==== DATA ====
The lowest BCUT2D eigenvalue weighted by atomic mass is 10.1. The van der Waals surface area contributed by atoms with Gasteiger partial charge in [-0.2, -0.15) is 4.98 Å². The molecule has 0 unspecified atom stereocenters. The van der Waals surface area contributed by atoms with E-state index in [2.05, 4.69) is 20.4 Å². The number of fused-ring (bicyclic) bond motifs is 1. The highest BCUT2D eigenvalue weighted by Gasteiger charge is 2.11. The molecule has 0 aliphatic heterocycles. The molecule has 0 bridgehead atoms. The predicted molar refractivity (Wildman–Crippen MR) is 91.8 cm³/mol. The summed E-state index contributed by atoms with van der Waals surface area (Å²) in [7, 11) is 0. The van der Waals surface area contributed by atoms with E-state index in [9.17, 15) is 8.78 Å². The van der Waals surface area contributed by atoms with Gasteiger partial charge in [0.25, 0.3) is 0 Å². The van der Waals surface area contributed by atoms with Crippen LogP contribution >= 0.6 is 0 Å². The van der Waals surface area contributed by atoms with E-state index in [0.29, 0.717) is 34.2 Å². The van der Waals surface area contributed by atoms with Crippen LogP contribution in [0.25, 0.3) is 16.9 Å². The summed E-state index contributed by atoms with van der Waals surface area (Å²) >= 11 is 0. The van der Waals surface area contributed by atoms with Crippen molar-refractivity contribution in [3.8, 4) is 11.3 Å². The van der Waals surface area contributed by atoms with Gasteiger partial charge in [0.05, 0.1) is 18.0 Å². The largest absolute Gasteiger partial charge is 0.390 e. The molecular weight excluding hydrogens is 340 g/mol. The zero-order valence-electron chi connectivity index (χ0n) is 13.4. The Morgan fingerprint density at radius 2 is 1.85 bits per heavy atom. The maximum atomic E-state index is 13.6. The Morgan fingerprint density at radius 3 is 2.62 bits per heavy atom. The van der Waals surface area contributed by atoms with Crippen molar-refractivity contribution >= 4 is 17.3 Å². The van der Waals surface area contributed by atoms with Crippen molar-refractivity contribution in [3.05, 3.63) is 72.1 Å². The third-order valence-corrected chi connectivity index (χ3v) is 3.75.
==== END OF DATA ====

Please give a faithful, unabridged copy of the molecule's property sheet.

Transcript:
The lowest BCUT2D eigenvalue weighted by atomic mass is 10.1. The van der Waals surface area contributed by atoms with Gasteiger partial charge in [-0.2, -0.15) is 4.98 Å². The molecule has 0 unspecified atom stereocenters. The van der Waals surface area contributed by atoms with E-state index in [2.05, 4.69) is 20.4 Å². The number of fused-ring (bicyclic) bond motifs is 1. The highest BCUT2D eigenvalue weighted by Gasteiger charge is 2.11. The molecule has 0 aliphatic heterocycles. The molecule has 0 bridgehead atoms. The predicted molar refractivity (Wildman–Crippen MR) is 91.8 cm³/mol. The summed E-state index contributed by atoms with van der Waals surface area (Å²) in [7, 11) is 0. The van der Waals surface area contributed by atoms with E-state index in [9.17, 15) is 8.78 Å². The van der Waals surface area contributed by atoms with Gasteiger partial charge in [0.25, 0.3) is 0 Å². The van der Waals surface area contributed by atoms with Crippen LogP contribution >= 0.6 is 0 Å². The van der Waals surface area contributed by atoms with E-state index in [0.29, 0.717) is 34.2 Å². The van der Waals surface area contributed by atoms with Crippen LogP contribution in [0.25, 0.3) is 16.9 Å². The summed E-state index contributed by atoms with van der Waals surface area (Å²) >= 11 is 0. The van der Waals surface area contributed by atoms with Crippen molar-refractivity contribution in [3.8, 4) is 11.3 Å². The van der Waals surface area contributed by atoms with Gasteiger partial charge in [0.05, 0.1) is 18.0 Å². The largest absolute Gasteiger partial charge is 0.390 e. The molecular weight excluding hydrogens is 340 g/mol. The zero-order valence-electron chi connectivity index (χ0n) is 13.4. The Morgan fingerprint density at radius 2 is 1.85 bits per heavy atom. The maximum atomic E-state index is 13.6. The Morgan fingerprint density at radius 3 is 2.62 bits per heavy atom. The van der Waals surface area contributed by atoms with Crippen molar-refractivity contribution >= 4 is 17.3 Å². The van der Waals surface area contributed by atoms with Crippen molar-refractivity contribution in [3.05, 3.63) is 72.1 Å². The third-order valence-corrected chi connectivity index (χ3v) is 3.75.